Madam Rides the Bus long Question Answer
The chapter Madam Rides the Bus is the ninth chapter of English textbook First Flight for Class X. Madam Rides the Bus is written by R.K.Laxman. In the story a girl, named Valli, takes a bus ride and get first experience of riding the bus. She gets into the bus all alone and manages money for the ticket. It is a very interesting story. Here you can find out possible question answer. Please write below your opinion if this is helpful.
Question: What was Valli’s deepest desire? Find the words and phrases in the story that tell you this.
Answer: Valli’s strongest desire was to ride on the bus she saw everyday. The sentences in the story which depict this are as follows:
“Day after day she watched the bus and gradually a tiny wish crept into her head and grew there: she wanted to ride on that bus, even if just once. This wish became stronger and stronger, until it was an overwhelming desire.”
Answer: Valli planned that she would take the one o’clock afternoon bus, reach the town at one forty-five, and be back home by about two forty-five. She found out that the town was six miles from her village. The fare was thirty paise one way. The trip to the town took forty-five minutes. On reaching the town, if she stayed in her seat and paid another thirty paise, she could return home on the same bus. She had carefully saved whatever stray coins came her way, resisting every temptation to buy peppermints, toys, balloons, and the like, and finally she had saved sixty paise.
Question: Why does the conductor refer to Valli as ‘madam’ ?
Answer: When the conductor stretched out his hand to help her get on the bus, Valli said commandingly that she could get on by herself and that she did not require his help. She did not act like a child, but as a grown-up girl and therefore, the conductor called her ‘madam’. When the elderly man called hear child and asked her to sit down on her seat, she replied that nobody was a child on the bus. She kept stressing on the fact that she had paid her fare like everybody else and therefore, she should not be treated differently.
Answer: The following lines in the text show that Valli was enjoying her ride on the bus:
- Valli devourted everything with her eyes.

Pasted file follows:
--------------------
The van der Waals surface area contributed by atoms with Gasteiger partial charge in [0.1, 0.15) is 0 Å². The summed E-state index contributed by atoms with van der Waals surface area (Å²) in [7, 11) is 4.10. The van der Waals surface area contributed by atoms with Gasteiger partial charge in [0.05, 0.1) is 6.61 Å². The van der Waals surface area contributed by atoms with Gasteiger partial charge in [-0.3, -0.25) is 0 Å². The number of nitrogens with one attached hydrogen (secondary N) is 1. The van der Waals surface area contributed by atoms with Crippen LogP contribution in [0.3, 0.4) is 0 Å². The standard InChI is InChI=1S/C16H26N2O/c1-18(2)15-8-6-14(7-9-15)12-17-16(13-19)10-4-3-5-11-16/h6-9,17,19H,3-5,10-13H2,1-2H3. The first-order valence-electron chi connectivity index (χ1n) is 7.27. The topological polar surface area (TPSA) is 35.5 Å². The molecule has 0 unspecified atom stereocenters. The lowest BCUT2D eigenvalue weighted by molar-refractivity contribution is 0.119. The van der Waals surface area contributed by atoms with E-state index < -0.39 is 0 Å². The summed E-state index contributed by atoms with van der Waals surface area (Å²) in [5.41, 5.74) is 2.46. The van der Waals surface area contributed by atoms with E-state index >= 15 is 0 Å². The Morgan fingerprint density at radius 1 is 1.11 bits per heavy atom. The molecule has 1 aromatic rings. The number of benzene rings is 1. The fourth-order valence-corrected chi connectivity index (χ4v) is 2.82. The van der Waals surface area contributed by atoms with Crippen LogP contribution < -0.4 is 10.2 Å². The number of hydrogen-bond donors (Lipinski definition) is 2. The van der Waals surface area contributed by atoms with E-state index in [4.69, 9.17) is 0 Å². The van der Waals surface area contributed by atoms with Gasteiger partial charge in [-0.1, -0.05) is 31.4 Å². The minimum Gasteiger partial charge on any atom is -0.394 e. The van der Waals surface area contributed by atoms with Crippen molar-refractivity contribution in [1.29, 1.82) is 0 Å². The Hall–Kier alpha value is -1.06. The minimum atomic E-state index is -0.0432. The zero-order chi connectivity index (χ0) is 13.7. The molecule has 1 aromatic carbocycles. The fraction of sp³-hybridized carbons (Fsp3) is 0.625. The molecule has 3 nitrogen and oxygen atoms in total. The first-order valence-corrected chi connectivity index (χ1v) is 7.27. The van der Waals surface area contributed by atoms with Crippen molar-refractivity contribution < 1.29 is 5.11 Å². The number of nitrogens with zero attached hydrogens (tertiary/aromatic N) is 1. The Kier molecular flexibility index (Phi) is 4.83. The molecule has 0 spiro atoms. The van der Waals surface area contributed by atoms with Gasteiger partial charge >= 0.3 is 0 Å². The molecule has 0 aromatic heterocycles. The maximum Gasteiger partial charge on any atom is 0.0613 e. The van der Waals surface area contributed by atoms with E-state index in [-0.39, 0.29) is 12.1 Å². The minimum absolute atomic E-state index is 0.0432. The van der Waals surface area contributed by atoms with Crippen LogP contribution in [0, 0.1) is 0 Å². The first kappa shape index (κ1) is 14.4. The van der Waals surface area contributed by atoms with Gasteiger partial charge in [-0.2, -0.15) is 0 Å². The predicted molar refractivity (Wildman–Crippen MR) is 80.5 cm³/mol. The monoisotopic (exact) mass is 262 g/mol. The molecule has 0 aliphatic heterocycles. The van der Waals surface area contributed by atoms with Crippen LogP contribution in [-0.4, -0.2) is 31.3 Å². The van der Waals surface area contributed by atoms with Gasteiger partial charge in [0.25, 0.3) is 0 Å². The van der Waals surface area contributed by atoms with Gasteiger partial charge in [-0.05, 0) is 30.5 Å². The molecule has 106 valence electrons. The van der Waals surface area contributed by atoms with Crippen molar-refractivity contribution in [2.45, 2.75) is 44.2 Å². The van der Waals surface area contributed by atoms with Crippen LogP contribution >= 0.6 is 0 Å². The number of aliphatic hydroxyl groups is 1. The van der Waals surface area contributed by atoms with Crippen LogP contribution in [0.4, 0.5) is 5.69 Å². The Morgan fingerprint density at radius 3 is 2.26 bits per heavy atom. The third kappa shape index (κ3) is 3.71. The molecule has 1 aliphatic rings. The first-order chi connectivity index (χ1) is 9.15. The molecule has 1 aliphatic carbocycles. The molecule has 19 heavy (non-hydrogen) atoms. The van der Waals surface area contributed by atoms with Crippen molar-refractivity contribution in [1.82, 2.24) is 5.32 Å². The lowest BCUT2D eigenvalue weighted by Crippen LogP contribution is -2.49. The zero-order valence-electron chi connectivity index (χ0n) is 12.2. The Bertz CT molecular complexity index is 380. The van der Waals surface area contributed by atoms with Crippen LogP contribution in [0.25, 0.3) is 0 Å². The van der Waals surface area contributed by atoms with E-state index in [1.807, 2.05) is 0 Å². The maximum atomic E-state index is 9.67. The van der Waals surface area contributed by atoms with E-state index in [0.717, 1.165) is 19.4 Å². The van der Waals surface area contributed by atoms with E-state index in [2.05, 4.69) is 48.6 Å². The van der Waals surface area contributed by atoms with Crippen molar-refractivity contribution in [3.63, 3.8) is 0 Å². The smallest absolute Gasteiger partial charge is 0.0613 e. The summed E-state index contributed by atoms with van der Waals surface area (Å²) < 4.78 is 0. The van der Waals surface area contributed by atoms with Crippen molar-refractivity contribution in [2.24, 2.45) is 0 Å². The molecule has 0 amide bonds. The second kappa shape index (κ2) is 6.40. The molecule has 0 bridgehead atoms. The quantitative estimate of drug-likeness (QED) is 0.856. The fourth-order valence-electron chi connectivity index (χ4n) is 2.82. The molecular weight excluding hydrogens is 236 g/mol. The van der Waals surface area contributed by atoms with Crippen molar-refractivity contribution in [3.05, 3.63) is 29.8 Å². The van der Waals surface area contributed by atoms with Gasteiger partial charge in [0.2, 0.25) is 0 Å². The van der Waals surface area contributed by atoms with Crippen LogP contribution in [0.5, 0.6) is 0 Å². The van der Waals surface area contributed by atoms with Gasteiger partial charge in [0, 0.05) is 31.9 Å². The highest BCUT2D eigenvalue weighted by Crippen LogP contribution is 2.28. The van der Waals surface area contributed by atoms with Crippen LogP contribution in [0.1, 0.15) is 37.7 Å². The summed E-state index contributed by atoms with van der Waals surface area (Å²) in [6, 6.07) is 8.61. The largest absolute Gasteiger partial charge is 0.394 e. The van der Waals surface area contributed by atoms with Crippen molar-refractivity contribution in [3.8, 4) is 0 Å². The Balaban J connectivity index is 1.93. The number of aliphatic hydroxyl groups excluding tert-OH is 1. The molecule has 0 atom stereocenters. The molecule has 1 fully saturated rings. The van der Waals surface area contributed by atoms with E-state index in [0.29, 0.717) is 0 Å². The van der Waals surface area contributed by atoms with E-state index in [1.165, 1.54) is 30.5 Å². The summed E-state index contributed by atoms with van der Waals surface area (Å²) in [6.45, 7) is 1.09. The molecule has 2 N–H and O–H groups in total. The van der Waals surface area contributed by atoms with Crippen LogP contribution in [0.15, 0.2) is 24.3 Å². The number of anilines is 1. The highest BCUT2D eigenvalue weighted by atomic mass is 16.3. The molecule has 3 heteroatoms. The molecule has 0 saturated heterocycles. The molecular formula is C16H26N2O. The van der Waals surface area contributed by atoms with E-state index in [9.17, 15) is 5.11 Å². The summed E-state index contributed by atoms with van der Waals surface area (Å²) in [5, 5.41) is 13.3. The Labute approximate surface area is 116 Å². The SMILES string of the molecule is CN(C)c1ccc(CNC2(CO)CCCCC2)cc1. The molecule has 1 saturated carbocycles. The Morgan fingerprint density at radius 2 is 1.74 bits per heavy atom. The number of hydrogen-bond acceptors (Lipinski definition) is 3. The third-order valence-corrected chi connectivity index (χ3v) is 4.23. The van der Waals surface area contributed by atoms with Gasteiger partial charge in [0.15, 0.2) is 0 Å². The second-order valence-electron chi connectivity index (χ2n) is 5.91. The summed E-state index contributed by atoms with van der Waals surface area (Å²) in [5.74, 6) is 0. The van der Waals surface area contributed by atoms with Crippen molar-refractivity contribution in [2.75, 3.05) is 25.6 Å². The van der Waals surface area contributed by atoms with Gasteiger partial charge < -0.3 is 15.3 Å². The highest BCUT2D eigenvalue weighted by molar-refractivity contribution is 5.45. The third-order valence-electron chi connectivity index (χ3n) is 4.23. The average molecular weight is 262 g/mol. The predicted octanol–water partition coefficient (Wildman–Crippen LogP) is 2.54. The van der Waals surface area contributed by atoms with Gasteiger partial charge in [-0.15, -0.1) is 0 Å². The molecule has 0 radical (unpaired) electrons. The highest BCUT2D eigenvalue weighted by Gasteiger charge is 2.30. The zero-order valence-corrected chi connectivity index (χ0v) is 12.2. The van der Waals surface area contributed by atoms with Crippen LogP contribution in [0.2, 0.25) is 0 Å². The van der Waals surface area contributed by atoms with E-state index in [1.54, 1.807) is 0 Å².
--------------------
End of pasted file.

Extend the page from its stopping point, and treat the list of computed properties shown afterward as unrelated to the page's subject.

- On the one side there was a canal and beyond it, palm trees, grassland, distant mountains, and the blue, blue sky. On the other side3 was a deep ditch and then acres and acres of green fields – green, green, green as far as the eye could see. Oh, it was all so wonderful!
- Everyone laughed and gradually Valli too joined in the laughter. Suddenly, Valli clapped her hands with glee.
- Somehow this was very funny to Valli. She laughed and laughed until there were tears in her eyes.
- Valli wasn’t bored to the slightest and greeted everything with the same excitement she’d felt the first time.
Answer: Valli refused to look out of the window on her way back because she saw a young cow lying dead by the roadside, just where it had been struck by some fast-moving vehicle. It was the same cow that was running in front of their bus, during their trip to the town. She was overcome with sadness. The memory of the dead cow haunted her and therefore, she refused to look out of the windows.
Question: Why does Valli mean when she says, “I was just agreeing with what you said about things happening without our knowledge.”
Answer: Valli’s mother said that many things happen around us, but we are usually unaware of them. Valli had gone on a bus ride to town, all alone and had come back without any harm. She did all this without the knowledge of her mother. Hence, she agreed with what her mother said.
Answer: The author has described the things that Valli saw from an eight-year-old’s point of view. She was fascinated by a bus. Watching the bus filled with a new set of people each time was a source of unending joy for her. Her strongest desire was to ride the bus. She saved money by cutting on peppermints, toys, and balloons and even resisting the temptation to rise the merry-go-round at the fair. When the author describes the bus, the points he stresses on are the colour and look of the bus. It was a ‘new bus’, painted a ‘gleaming white’. The overhead bars ‘shone like silver’. The seats were ‘soft and luxurious’. The descriptions that the author gives when Valli looked outside are also typical for an eight-year-old. The ‘blue, blue sky’ and the ‘acres and acres of green field – green, green, green’ show the enthusiasm of a kid on looking at different colours. Valli clapped her hands in glee on watching a cow run right in front of the bus. She found it so funny that tears came into her eyes. On the other hand, she was overcome with sadness on her way back when she saw the same cow lying dead. It had been a ‘lovable, beautiful creature’ and later it ‘looked so horrible’. The memory of the dead cow haunted her so much that she refused to look outside the window. The memory of the dead cow haunted her so much that she refused to look outside the window. These are the typical reactions of a young child.